Rat 'lungworm' that can invade the human brain found in Georgia rodents

black and white micrograph of a parasitic worm with one end coiled and one extended
Rat lungworms normally live in rat lungs, but their larvae, as seen here, can infect humans if accidentally eaten. (Image credit: Centers for Disease Control and Prevention)

A parasite that normally lives in the lungs of rats can infect the human brain if accidentally ingested in contaminated food — and now, the worm has claimed new territory in Georgia.

But don't freak out.

The parasite, called rat lungworm (Angiostrongylus cantonensis), mostly infects people in Southeast Asia and is also endemic to Hawaii and the Pacific Islands. Considered invasive in the continental U.S., the worm likely first reached the southeastern part of the country in the 1980s through rats arriving to New Orleans, Louisiana on trade ships. Since then, sporadic human cases of the infection have been reported in various states, including Texas, Tennessee and Alabama.

Now, in a study conducted between 2019 and 2022, researchers have uncovered lungworm in brown rats (Rattus norvegicus) in Atlanta, Georgia. 

"Because A. cantonensis lungworm previously was identified in rats in neighboring states Florida and Alabama, A. cantonensis populations likely were in Georgia much earlier than 2019, when the first positive rat was identified in Atlanta," the researchers wrote in a report published in Emerging Infectious Diseases, a journal published by the Centers for Disease Control and Prevention (CDC). This "suggests that this zoonotic parasite was introduced to and has become established in a new area of the southeastern United States."

Related: Australia woman's brain invaded by parasitic worm that normally infects pythons 

The team examined tissues from 33 brown rats found dead at a zoological facility in Atlanta between 2019 and 2022. Of the rats, seven, or about 21%, had roundworms in their hearts, pulmonary arteries and brain tissues. A genetic analysis confirmed that A. cantonensis was in four of these worm-ridden samples, and the genetic sequences perfectly matched those of lungworms previously collected in Louisiana.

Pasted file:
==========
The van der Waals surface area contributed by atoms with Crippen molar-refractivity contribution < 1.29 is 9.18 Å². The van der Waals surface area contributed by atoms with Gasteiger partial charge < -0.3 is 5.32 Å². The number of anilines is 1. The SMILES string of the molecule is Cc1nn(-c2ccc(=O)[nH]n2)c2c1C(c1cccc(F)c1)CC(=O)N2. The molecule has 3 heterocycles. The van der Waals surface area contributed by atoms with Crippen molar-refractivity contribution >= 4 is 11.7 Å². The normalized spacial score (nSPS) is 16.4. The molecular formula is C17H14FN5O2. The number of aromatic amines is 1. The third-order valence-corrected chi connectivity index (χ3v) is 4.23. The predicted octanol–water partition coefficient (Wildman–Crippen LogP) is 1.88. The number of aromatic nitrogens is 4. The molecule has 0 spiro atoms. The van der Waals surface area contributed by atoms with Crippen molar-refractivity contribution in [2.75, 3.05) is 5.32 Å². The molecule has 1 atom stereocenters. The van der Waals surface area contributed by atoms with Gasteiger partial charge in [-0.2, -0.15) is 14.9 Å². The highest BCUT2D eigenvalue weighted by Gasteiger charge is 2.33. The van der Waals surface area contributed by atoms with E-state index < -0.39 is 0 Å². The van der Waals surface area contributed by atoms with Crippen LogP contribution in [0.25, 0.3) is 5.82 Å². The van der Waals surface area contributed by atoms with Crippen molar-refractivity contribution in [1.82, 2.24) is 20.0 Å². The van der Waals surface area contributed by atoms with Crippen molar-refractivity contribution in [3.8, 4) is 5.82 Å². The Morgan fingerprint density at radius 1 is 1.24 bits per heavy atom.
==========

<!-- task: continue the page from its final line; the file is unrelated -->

The remaining rats' worms could not be identified due to "insufficient sample quality and DNA degradation," the researchers noted. Because of that, other worm species couldn't be ruled out, but the rats did bear injuries indicative of A. cantonensis infections.

How can rat lungworms get into humans? The adult parasites live in rat lungs and only infect rats, but rats can pass the larvae of the parasites in their poop, according to the CDC. Snails and slugs can then become infected by eating the larvae, and by eating raw or undercooked snails or slugs, people can get infected in turn. 

"People also can get infected by accident, by eating raw produce (such as lettuce) that contains a small snail or slug or part of one," the CDC cautions. Additional animals, such freshwater shrimp, crabs and frogs, can also be infected with the larvae and it's possible that eating these animals raw or undercooked could pose a risk to humans, but that's not well established.

Once in a person, the worm can cause a rare brain infection called eosinophilic meningitis, whose symptoms can include headache, stiff neck, tingling or painful feelings in the skin, low-grade fever, nausea and vomiting. 

"Most infections of A. cantonensis resolve spontaneously over time without specific treatment because the parasite cannot survive for long in the human body," the CDC notes. "However, serious complications can rarely occur, leading to neurologic dysfunction or death." 

The good news is that you can avoid this infection by being aware of where lungworms live and not ingesting raw or undercooked snails, slugs, freshwater shrimp, land crabs, frogs or monitor lizards or potentially contaminated veggies or juices, the CDC advises. Vegetables should be thoroughly washed if eaten raw.

This article is for informational purposes only and is not meant to offer medical advice.

Nicoletta Lanese
Channel Editor, Health

Nicoletta Lanese is the health channel editor at Live Science and was previously a news editor and staff writer at the site. She holds a graduate certificate in science communication from UC Santa Cruz and degrees in neuroscience and dance from the University of Florida. Her work has appeared in The Scientist, Science News, the Mercury News, Mongabay and Stanford Medicine Magazine, among other outlets. Based in NYC, she also remains heavily involved in dance and performs in local choreographers' work.